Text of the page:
RENO, NV - Call it the evolution of education.
Dilworth Middle School students have been studying Antarctic Marine phytoplankton.
On Friday, they took a virtual tour of a lab in the southern most point of the world with microbiologist Dr. Joe Grzymski, a Desert Research Institute Scientist.
The class has been following "Dr. Joe's" research since the beginning of the school year.
While they have corresponded with him via-e-mail, this is the first uplink they've had with the scientist coming all the way from Palmer Station.
“You know he's in Antarctica and he's just studying all this stuff and he's helping us learn at the school,” says David Lee, a 7th grader at the school.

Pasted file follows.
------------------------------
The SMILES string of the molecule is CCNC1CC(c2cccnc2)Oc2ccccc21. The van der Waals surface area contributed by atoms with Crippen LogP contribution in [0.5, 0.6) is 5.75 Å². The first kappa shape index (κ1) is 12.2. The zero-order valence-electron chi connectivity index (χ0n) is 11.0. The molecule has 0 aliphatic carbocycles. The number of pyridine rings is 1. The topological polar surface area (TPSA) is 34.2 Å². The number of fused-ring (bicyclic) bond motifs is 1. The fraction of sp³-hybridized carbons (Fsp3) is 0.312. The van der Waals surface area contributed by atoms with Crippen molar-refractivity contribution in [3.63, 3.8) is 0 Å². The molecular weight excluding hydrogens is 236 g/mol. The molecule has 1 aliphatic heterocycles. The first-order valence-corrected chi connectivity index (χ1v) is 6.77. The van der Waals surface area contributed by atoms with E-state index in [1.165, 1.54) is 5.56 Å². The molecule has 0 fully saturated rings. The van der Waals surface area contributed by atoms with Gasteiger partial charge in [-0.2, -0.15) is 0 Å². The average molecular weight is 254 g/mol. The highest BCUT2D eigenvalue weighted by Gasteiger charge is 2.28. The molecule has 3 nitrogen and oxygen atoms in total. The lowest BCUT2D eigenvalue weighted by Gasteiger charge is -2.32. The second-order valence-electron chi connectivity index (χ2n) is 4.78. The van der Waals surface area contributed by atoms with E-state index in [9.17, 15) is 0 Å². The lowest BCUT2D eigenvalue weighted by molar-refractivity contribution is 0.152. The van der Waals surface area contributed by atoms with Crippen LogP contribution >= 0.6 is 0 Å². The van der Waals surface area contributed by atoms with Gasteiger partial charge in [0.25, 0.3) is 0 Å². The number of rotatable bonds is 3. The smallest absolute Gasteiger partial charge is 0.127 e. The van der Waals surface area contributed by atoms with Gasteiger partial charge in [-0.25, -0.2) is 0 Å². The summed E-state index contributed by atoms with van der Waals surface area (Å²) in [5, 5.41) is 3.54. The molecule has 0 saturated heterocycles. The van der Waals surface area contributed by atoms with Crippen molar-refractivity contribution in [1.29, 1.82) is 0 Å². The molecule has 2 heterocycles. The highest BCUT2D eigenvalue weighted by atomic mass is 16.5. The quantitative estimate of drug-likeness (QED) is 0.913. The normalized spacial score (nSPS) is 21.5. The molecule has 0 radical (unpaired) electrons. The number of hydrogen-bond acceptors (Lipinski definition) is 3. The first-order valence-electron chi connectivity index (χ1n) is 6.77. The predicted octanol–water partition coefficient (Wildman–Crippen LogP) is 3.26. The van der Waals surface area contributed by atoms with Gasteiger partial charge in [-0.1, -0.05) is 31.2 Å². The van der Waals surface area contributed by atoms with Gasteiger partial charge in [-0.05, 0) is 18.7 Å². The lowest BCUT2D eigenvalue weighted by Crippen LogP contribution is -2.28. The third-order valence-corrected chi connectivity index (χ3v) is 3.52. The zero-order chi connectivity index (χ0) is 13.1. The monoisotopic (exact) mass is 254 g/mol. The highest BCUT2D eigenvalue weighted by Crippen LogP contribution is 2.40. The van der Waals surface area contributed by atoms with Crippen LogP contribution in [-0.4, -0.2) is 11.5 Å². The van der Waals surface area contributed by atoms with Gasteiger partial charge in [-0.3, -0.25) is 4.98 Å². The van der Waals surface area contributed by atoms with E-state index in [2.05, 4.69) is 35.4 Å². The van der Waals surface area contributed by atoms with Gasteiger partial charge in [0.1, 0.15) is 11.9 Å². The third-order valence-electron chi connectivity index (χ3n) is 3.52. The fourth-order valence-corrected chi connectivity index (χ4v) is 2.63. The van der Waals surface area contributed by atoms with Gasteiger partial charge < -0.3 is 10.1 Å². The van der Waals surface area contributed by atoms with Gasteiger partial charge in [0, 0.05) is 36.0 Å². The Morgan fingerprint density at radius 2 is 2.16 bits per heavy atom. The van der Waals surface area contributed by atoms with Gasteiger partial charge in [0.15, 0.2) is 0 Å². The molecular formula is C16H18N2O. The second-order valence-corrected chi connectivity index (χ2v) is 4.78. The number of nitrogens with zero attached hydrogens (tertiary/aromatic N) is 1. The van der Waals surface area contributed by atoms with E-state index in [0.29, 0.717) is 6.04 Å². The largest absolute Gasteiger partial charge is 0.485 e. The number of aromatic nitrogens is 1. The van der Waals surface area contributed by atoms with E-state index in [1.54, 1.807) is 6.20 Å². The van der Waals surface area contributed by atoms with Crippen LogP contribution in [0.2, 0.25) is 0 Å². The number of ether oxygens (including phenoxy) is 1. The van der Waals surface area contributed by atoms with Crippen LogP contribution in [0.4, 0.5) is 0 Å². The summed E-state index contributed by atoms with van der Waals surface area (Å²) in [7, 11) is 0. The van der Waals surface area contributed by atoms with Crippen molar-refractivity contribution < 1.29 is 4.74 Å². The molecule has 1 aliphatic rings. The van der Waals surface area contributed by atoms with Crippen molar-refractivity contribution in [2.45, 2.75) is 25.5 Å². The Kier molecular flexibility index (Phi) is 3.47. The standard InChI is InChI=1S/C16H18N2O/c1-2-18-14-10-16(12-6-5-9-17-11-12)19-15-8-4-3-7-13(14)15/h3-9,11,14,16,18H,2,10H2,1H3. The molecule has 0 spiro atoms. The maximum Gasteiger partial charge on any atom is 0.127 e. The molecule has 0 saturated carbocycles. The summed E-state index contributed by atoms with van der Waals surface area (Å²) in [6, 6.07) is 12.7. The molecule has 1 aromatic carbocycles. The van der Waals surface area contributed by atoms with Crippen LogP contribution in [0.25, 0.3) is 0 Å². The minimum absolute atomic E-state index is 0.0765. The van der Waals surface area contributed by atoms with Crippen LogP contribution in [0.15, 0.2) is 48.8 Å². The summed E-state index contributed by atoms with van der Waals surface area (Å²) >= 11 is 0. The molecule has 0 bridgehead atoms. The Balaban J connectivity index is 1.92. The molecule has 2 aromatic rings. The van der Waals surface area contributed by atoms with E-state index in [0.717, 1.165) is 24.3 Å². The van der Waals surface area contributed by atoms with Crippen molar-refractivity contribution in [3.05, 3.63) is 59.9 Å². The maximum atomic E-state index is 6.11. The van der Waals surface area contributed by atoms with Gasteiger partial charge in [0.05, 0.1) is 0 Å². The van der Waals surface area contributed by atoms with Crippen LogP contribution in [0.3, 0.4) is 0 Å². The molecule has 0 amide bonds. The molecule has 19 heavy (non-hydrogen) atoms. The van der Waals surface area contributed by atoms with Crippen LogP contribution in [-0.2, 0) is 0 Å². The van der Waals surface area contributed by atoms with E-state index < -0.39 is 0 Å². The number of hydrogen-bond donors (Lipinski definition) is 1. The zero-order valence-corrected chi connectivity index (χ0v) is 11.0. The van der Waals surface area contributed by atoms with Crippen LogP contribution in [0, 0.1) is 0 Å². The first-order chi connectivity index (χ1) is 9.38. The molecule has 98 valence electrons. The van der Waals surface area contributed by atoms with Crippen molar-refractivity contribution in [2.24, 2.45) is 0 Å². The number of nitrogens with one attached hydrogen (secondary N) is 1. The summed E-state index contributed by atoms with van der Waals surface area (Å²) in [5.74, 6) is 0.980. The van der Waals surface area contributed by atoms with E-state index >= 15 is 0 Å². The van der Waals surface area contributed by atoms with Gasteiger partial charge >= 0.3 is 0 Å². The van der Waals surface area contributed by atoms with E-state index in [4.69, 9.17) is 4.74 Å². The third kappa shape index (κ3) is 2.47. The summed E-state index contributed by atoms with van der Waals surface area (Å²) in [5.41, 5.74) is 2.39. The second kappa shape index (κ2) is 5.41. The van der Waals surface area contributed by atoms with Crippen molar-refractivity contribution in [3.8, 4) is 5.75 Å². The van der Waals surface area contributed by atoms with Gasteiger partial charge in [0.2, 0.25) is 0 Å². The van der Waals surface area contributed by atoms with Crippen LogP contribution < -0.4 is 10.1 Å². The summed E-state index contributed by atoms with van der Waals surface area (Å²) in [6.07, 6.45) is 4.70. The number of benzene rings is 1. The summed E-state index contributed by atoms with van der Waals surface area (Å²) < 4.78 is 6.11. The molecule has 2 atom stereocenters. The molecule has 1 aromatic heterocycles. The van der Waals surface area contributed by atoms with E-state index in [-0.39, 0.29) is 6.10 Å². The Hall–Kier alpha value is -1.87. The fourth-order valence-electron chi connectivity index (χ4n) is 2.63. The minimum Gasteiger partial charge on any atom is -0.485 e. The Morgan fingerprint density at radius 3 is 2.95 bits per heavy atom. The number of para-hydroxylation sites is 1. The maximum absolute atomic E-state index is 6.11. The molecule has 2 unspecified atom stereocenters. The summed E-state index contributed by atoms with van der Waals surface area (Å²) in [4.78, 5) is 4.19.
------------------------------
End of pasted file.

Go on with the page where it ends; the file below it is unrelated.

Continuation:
About a dozen students lined up and asked Dr. Joe questions as varied as does he miss the green to what advice he would have for an aspiring scientist.
The final question posed: "How will he celebrate his birthday on Monday?"
That was when the gymnasium erupted in a happy birthday song complete with signs for Dr. Joe.
The full screen showed the scientist laugh as the moment clearly caught him off guard.
Later he would talk about how his love of science hit him at about the same age as these kids are right now.
“The Dilworth Stem Academy is an example of how science can help out at all levels…. You know we need to invest as much as possible in education, and there really is no excuse not to be doing it,” said Dr. Grzymski.
The kids have clearly touched his life even if they are nearly 8,000 miles away.
He'll be back to visit them in person sometime next month.